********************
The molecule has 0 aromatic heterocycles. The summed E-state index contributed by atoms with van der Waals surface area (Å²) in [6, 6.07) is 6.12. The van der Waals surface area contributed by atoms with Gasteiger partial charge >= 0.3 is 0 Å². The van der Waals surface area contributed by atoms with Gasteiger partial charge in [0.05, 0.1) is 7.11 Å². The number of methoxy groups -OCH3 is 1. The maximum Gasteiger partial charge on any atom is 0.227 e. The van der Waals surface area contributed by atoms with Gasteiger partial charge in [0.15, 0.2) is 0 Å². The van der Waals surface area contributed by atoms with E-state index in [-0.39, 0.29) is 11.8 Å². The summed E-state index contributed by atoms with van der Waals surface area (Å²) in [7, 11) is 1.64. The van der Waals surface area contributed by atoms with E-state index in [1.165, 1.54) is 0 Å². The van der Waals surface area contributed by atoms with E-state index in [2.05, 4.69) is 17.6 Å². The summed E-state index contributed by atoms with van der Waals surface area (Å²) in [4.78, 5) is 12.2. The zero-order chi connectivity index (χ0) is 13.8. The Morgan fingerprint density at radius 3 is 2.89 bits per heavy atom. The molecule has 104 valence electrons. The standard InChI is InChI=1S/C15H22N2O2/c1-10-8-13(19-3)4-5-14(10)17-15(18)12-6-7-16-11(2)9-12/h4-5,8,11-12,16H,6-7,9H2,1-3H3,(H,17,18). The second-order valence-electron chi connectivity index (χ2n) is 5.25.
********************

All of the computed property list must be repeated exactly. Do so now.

The molecule has 0 aromatic heterocycles. The summed E-state index contributed by atoms with van der Waals surface area (Å²) in [6, 6.07) is 6.12. The van der Waals surface area contributed by atoms with Gasteiger partial charge >= 0.3 is 0 Å². The van der Waals surface area contributed by atoms with Gasteiger partial charge in [0.05, 0.1) is 7.11 Å². The number of methoxy groups -OCH3 is 1. The maximum Gasteiger partial charge on any atom is 0.227 e. The van der Waals surface area contributed by atoms with Gasteiger partial charge in [0.15, 0.2) is 0 Å². The van der Waals surface area contributed by atoms with E-state index in [-0.39, 0.29) is 11.8 Å². The summed E-state index contributed by atoms with van der Waals surface area (Å²) in [7, 11) is 1.64. The van der Waals surface area contributed by atoms with E-state index in [1.165, 1.54) is 0 Å². The van der Waals surface area contributed by atoms with E-state index in [2.05, 4.69) is 17.6 Å². The summed E-state index contributed by atoms with van der Waals surface area (Å²) in [4.78, 5) is 12.2. The zero-order chi connectivity index (χ0) is 13.8. The Morgan fingerprint density at radius 3 is 2.89 bits per heavy atom. The molecule has 104 valence electrons. The standard InChI is InChI=1S/C15H22N2O2/c1-10-8-13(19-3)4-5-14(10)17-15(18)12-6-7-16-11(2)9-12/h4-5,8,11-12,16H,6-7,9H2,1-3H3,(H,17,18). The second-order valence-electron chi connectivity index (χ2n) is 5.25.